BP announced last week that it will be allocating the profits earned by selling recovered oil in the Gulf region to an unnamed wildlife fund. The oil giant claims that the money from the wildlife fund will be used to revitalize the Gulf yet environmentalists are taking a wait-and-see attitude since few details have emerged regarding the duration or funding for such a plan. In addition, one of BP's partners in the damaged well has not yet committed to the plan.
Richard Charter, an offshore drilling expert with Defenders of Wildlife, expressed his optimism when asked about the wildlife fund's potential but he remains concerned about BP's sincerity and commitment to restoration. BP has yet to announce details addressing the duration of its restoration plan and Charter warns that any effort that does not exceed a decade is nothing more than a positive public relations campaign on the part of the company. In Charter's estimation: "Relief efforts of this magnitude do not take a few months or years, they take decades."
According to BP's Website, "revenue going into the fund will end when the MC252 well is killed and oil is no longer coming from this source."
In addition, the company states:
The fund will provide money to wildlife programs in the four gulf states (LA, MS, AL, FL). The fund will pay for programs over and above any required under OPA. These funds will be made available to state agencies and non-profits that are focused on wildlife protection and restoration. Specifics on the funding mechanism, and projects, have not been determined at this time.
Although BP's planned wildlife fund is the first of its kind in that it is a voluntary measure taken by an oil company rather than an involuntary one, it is not the first attempt to restore animal habitats. The Alaska SeaLife Center, an aquarium bordering Seward's Resurrection Bay that was largely funded by Exxon following the infamous Exxon Valdez spill in 1989, has been operating for the past decade. Its mission statement reads: "The Alaska SeaLife Center is dedicated to understanding and maintaining the integrity of the marine ecosystem of Alaska. We achieve our mission through research, rehabilitation, conservation, and public education." The Alaska SeaLife Center continues to investigate the causes of a decline in marine life, while providing a safe habitat for those affected by various environmental forces.
The Alaska SeaLife Center is not an anomaly as far as rehabilitation efforts are concerned. On June 23, 2000, when the Panamanian iron ore tanker MV Treasure sank between Robben Island and Dassen Island, South Africa, the spill ended up covering nearly 20,000 African Penguins in oil. The relief effort, overseen by IFAW (International Fund for Animal Welfare) and the South African Foundation for the Conservation of Coastal Birds (SANCCOB), cared for nearly 40,000 African Penguins, half of which were not oiled but were threatened by it, before re-releasing them into safer waters. That cleanup effort lacked funding from oil companies but the organizations involved and the group of volunteers who aided them were able to successfully rescue a large number of a species threatened by the disaster.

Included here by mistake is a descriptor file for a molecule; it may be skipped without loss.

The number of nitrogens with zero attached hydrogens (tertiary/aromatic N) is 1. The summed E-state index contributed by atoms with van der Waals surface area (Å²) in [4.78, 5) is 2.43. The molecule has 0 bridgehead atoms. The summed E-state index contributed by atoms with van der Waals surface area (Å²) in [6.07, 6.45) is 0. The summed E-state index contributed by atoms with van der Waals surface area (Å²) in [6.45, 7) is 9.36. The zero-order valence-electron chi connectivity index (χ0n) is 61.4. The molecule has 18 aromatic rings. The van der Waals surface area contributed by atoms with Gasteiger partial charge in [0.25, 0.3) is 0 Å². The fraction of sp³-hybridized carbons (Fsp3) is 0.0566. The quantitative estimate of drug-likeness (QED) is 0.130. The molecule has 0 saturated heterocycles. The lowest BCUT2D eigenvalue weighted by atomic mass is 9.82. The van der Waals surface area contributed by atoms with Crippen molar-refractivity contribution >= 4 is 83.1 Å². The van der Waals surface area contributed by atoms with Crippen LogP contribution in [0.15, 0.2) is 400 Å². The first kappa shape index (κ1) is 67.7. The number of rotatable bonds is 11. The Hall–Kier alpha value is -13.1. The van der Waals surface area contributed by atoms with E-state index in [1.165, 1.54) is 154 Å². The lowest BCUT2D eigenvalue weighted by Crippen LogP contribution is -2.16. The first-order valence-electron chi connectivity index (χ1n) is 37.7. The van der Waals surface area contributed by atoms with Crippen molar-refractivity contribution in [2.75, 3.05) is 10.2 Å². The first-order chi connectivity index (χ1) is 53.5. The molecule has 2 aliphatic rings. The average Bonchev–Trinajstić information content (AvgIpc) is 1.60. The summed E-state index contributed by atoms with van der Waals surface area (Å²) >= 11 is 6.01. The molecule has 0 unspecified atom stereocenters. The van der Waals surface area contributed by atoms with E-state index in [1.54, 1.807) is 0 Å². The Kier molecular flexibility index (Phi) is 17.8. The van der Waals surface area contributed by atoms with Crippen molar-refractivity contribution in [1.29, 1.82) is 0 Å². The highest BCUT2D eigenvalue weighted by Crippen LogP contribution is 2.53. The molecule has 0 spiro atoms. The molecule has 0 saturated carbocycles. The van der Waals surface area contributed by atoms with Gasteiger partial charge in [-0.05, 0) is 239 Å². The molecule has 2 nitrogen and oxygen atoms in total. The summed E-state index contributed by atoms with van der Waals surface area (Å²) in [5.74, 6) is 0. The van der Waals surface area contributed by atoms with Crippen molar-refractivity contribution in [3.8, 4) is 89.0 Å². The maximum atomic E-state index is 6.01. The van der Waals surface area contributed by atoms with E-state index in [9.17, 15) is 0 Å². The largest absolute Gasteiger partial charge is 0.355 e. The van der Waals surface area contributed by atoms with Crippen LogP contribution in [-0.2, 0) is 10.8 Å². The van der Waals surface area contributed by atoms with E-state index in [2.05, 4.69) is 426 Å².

BP faces a similar dilemma considering how many vulnerable species are native to the Gulf waters. Among the at-risk species are the Kemp's Ridley sea turtle, sperm whale and Atlantic bluefin tuna. The Kemp's Ridley sea turtle was enjoying a population boom up until the spill, which sadly took place in the middle of their mating season. Additionally, the sperm whale's existence has been compromised to the point where three confirmed whale deaths will put them on the path to endangerment in the United States. The whales have also been victims of seismic surveying from vessels searching for oil. The Atlantic bluefin tuna, another vulnerable species bordering on endangerment, has also been devastated by the Gulf oil spill during its peak mating season. This particular mating season for the tuna was a pivotal one, marking what was supposed to be a long-anticipated increase in population after researchers dedicated years to slowly revitalize the species.
BP has said that it will release more details as the situation in the Gulf improves, enumerating the measures it will be taking in order to restore the damage done by the Deepwater Horizon leak.
BP's partner in the well, Anadarko Petroleum, which will enjoy 25 percent of the profits on the sales of recovered oil before royalties are paid out, has not yet committed to the wildlife plan.
"We're going to do the right thing," Anadarko spokesman John Christiansen told Huffington Post. "We're evaluating what to do with that revenue. We have not decided yet."
Some members of Congress, including Rep. Nick Rahall (D-W.Va.), have urged Anadarko to take part.
Rahall wrote Anadarko last week, stating that "it is essential that all companies associated with this incident do their part to help mitigate the ongoing human suffering and environmental damage." He added that Anadarko should "follow BP's lead and donate its share of net revenues to help the people and environment of the Gulf."